You be ‘The Judge’: Phil Wheeler Flexes Muscle

  • story by David M. Brown
  • posted on 07/2015
  • posted in: Great Garages

Phil Wheeler’s brother got his “goat” early on in life. And then Phil got a lot of them.

“My love for muscle cars started in 1966 when James bought a one-year-old 1965 GTO,” says Phil, who is the manager of the maintenance, restoration and preservation department at the National Corvette Museum in Bowling Green, Kentucky.

Across the road from the Bowling Green Corvette plant, that’s the venue rebuilding from the karst sinkhole that ate eight prized Corvettes, five of which were not reparable, Feb 12, 2014. The new Skydome opens, in fact, this month at the museum. Phil’s position there entails ensuring its 100 vehicles are kept in running condition and expertly maintained.

“I always wanted ‘that’ car and vowed one day to have one like it,” he says. In the ‘60s, the great Pontiac muscle cars were affectionately referred to by ogling youngsters as “goats.”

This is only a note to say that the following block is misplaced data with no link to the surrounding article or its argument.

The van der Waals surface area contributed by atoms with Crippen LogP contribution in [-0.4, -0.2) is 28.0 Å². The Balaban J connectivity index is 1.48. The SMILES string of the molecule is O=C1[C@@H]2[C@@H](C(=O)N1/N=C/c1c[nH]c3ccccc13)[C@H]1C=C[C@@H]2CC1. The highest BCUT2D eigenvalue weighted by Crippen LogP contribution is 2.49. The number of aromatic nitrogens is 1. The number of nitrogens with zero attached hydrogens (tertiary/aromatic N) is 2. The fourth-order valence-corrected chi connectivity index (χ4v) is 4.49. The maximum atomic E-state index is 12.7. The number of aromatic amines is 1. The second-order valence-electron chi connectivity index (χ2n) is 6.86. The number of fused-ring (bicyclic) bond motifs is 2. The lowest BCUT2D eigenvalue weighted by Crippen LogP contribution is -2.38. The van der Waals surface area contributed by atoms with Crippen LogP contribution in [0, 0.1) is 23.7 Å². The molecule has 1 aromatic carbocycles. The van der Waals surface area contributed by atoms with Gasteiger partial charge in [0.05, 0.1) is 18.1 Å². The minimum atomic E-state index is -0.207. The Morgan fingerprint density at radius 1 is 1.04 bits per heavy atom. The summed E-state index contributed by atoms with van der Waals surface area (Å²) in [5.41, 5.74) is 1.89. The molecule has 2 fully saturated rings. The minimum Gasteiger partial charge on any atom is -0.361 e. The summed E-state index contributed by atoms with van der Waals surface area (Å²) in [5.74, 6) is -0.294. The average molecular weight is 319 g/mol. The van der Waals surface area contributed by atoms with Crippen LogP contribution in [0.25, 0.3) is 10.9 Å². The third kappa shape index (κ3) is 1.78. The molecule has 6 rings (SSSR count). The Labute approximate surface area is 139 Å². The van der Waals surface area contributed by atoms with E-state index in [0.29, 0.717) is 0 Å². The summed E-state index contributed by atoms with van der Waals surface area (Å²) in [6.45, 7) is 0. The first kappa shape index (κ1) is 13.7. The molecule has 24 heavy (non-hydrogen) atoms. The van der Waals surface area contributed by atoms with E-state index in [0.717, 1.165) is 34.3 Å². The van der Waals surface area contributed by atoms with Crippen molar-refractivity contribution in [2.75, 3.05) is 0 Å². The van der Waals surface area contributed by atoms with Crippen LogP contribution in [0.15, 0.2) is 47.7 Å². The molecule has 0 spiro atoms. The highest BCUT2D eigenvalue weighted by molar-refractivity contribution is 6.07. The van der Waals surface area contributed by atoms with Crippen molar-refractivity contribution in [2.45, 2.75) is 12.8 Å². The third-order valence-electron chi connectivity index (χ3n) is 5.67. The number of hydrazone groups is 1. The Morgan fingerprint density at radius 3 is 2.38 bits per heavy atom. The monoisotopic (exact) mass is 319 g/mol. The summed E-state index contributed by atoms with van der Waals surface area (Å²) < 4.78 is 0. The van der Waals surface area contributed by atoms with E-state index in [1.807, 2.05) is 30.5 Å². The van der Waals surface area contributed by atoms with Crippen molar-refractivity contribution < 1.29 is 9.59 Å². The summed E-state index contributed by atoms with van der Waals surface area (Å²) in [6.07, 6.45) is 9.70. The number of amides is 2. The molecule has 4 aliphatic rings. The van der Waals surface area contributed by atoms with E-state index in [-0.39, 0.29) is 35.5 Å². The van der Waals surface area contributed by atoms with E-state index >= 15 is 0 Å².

“I will always remember the sound of the tri-power kicking in under acceleration. It was just so fast. I would marvel at the ability of an engine to take a 3,500-pound mass of weight and propel it forward so quickly using only the traction of two (sometimes only one) tires. It became clear to me that it was far more fun when the engine power exceeded the traction, and ‘burnouts’ occurred!”

GTO-less, Phil still had a good ride. He was driving a burgundy ‘62 Corvair with 110 horses that he had bought for $400, but his vision always was to own a car similar to his brother’s ‘65 goat, with the M22 4-speed, tri-power and 3:73 rear.